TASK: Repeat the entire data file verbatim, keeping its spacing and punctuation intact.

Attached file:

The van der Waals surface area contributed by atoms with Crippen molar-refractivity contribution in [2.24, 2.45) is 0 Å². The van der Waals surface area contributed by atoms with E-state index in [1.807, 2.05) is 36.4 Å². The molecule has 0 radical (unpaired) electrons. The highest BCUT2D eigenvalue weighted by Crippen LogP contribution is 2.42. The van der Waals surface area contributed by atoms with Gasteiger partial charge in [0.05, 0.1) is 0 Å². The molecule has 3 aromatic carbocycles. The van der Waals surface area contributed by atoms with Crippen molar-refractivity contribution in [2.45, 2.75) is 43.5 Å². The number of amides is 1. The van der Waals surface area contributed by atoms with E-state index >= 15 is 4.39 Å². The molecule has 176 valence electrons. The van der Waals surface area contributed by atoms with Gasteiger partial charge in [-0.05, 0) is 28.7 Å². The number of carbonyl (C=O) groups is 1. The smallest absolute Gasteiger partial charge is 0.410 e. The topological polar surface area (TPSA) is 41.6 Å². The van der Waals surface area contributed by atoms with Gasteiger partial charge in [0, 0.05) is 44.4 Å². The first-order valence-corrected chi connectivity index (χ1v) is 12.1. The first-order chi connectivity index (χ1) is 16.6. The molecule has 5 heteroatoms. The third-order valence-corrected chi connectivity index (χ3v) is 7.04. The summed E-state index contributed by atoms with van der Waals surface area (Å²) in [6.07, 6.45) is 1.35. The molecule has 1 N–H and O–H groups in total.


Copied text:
The van der Waals surface area contributed by atoms with Crippen molar-refractivity contribution in [2.24, 2.45) is 0 Å². The van der Waals surface area contributed by atoms with E-state index in [1.807, 2.05) is 36.4 Å². The molecule has 0 radical (unpaired) electrons. The highest BCUT2D eigenvalue weighted by Crippen LogP contribution is 2.42. The van der Waals surface area contributed by atoms with Gasteiger partial charge in [0.05, 0.1) is 0 Å². The molecule has 3 aromatic carbocycles. The van der Waals surface area contributed by atoms with Crippen molar-refractivity contribution in [2.45, 2.75) is 43.5 Å². The number of amides is 1. The van der Waals surface area contributed by atoms with E-state index >= 15 is 4.39 Å². The molecule has 176 valence electrons. The van der Waals surface area contributed by atoms with Gasteiger partial charge in [-0.05, 0) is 28.7 Å². The number of carbonyl (C=O) groups is 1. The smallest absolute Gasteiger partial charge is 0.410 e. The topological polar surface area (TPSA) is 41.6 Å². The van der Waals surface area contributed by atoms with Gasteiger partial charge in [0, 0.05) is 44.4 Å². The first-order valence-corrected chi connectivity index (χ1v) is 12.1. The first-order chi connectivity index (χ1) is 16.6. The molecule has 5 heteroatoms. The third-order valence-corrected chi connectivity index (χ3v) is 7.04. The summed E-state index contributed by atoms with van der Waals surface area (Å²) in [6.07, 6.45) is 1.35. The molecule has 1 N–H and O–H groups in total.